I’m a first-generation educator in my family and I really love what I do. I have been teaching Fine Art for a virtual academy for the past 2 years. And truthfully, it restored my love for teaching – more on that later. I grew up in Northeast Philadelphia with a passion for artmaking. Inspiration came from museum visits, performing arts, and the love of my family. City people live close within neighborhoods, so I never felt like an only child. It was my urban upbringing that established my love for people, art, and education.
All my life I learned in a traditional, brick and mortar setting. I attended Catholic school in the city, and public school in South Jersey. I excelled in sports, clubs, and student government; but it was in academics that I always seemed to struggle. Despite the hurdles, my passion to teach led me to graduate from Rowan University with a BA in Art Education. I was excited to begin this new journey and pursue my professional goals.
It’s true what they say: nothing prepares a teacher more than hands on experience. In retrospect, I went into teaching with blind confidence and had no idea how tough it really was. I have worked in paraprofessional, early childcare, substitute teaching, first- and secondary education. I have taught traditionally, remotely, even from a utility cart amid the pandemic. The evidence and my experience are clear: we need to support new teachers early and often.
From my research of a Skillwork article, I can see it is more cost-effective for a school or district to keep an employee rather than hiring a new one. As the need for teachers continues to grow, school leaders must make every effort to keep teachers who have invested time and money into earning a teaching degree.
There are few things in education that trump the importance of effective PD. Far too often, unfortunately, I would sit through programs that did not apply to my subject or that PD was restricted that included accessibility, lack of resources, and representation.
Change in Learning
In 2020, when everything shut down and global education shifted to online, something unintended occurred – me, and teachers alike, were given a taste of online professional development and now we want more. The newfound luxury of choosing what I learned, when I learned, and how I learned felt most inspiring.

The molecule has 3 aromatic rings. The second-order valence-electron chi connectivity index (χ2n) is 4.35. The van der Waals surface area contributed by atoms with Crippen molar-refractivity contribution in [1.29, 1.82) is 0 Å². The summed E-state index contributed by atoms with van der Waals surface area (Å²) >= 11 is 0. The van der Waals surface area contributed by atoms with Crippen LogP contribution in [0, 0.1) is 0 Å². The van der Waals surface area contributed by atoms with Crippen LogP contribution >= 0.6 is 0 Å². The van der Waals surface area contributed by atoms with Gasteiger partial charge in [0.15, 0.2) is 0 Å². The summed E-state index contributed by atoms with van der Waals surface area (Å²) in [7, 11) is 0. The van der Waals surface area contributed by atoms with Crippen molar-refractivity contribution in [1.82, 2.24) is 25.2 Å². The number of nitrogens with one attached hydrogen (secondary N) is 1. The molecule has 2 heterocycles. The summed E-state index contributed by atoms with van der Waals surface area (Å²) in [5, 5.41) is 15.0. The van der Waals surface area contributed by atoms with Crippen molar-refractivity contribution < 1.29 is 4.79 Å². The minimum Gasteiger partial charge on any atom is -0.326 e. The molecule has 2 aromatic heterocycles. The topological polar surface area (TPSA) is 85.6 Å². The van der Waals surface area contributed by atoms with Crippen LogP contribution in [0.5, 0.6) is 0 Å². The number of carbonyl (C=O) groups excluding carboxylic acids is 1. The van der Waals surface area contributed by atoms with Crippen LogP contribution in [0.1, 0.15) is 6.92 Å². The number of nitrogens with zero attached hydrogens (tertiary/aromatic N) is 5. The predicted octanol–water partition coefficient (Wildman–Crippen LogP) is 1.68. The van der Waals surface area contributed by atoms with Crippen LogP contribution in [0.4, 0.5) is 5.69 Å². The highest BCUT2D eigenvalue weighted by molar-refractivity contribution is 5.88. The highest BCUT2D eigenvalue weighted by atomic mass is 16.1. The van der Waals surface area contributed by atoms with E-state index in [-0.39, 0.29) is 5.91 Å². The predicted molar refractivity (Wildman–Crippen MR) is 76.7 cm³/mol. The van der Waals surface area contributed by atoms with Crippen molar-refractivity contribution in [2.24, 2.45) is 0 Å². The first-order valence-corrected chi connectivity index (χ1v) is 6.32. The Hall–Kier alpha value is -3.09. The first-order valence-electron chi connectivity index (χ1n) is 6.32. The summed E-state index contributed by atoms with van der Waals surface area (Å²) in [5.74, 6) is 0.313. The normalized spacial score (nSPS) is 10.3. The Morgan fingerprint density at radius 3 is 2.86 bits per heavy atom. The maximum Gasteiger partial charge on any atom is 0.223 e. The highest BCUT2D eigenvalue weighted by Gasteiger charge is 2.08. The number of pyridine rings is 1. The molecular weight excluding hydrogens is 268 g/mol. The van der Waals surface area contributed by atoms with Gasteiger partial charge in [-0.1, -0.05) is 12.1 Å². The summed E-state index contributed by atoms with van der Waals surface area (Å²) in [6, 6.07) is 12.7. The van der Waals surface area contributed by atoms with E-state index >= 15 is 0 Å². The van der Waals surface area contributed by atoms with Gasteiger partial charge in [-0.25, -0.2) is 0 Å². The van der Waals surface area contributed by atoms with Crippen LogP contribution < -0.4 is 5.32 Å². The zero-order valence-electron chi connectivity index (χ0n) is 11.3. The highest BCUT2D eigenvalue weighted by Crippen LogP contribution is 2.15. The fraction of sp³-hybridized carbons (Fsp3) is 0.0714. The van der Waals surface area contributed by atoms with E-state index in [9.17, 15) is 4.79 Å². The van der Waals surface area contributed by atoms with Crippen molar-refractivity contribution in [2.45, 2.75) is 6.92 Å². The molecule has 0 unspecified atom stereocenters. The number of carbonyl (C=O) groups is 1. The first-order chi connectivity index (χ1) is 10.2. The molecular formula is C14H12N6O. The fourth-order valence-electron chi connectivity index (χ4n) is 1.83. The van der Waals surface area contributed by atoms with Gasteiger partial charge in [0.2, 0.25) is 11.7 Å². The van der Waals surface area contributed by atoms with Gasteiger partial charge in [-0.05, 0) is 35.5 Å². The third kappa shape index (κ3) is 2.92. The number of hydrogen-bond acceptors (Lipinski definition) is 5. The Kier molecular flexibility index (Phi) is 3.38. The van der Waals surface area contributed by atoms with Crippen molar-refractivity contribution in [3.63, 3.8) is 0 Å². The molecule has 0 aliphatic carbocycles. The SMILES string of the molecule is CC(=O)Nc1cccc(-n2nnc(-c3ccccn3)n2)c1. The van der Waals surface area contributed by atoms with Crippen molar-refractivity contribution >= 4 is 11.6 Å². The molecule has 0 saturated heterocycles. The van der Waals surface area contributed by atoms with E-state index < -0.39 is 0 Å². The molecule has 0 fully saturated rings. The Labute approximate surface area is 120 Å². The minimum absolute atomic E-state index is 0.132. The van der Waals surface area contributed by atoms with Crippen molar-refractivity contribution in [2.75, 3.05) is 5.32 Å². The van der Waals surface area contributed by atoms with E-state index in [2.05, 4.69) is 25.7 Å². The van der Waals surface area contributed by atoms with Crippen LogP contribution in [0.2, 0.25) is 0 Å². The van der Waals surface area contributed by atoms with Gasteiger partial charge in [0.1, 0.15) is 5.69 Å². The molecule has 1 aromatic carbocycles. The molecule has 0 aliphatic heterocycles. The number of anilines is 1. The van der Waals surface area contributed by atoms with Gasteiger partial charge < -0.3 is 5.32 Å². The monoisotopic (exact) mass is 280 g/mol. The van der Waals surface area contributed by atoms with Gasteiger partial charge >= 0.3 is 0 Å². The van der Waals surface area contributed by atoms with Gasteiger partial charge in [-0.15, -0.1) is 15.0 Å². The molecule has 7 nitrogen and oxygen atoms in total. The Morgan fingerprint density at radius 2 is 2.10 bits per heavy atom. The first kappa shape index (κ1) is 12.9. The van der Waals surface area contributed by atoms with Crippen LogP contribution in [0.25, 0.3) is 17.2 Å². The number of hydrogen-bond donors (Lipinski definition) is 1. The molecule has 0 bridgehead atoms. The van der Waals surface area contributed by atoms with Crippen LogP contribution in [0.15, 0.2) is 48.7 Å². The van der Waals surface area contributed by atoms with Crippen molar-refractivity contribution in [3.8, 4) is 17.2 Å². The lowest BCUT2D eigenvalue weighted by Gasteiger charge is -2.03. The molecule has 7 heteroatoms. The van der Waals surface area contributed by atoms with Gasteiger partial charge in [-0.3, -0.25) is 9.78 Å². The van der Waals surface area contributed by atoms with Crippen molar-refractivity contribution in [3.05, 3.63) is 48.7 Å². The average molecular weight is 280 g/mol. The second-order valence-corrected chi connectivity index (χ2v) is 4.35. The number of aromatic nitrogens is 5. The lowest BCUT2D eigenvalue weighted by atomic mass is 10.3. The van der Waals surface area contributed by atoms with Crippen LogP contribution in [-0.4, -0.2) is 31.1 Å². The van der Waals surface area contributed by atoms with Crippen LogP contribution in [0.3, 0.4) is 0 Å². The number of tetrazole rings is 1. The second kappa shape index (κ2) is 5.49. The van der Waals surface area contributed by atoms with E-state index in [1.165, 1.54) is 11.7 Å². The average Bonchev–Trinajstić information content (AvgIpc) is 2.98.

Recently, I was invited to provide feedback to the Stride Professional Development Center (SPDC). My experience has been nothing short of delightful! During my time on the site, I was able to learn from experienced educators on topics that applied to me. I was able to create a personalized profile which included my clock-hour certificates, and this feature sparked my motivation to continue learning.
Classroom culture, Targeted instruction, and Effective meetings were among the courses that encouraged careful reflection. Others – Hip-Hop for Change, Trauma-informed classrooms, and Self-care for Teachers – offered a new perspective that was once lacking in traditional trainings.
What’s more, new teachers score a year’s membership for free! Yes – for free!
Stop for a minute and think about it this way – teachers are asked to provide individualized instruction for students, so why are schools hesitant to adopt this method for teacher professional development? It just makes sense that the answer is yes.
One thing is certain: effective professional development is in demand. I believe traditional methods limit teacher choice and often support cursory reflections. I recall listening to an episode of “What I Want to Know” with Bill Daggett. In this podcast, Daggett delineates between “forward thinking leaders and future thinking leaders – schools must adopt a more future-thinking mindset to support its stakeholders.”
I think the SPDC offers a fresh opportunity for teachers to own their learning, and this approach to professional development should inspire school leaders to follow suit.
We must remember that teachers are learners too; so, embrace the fact that you do not know it all – nor can you do it all. Simultaneously, choose ways that promote and celebrate small successes. Inspire scholars to follow your example because learning is leading.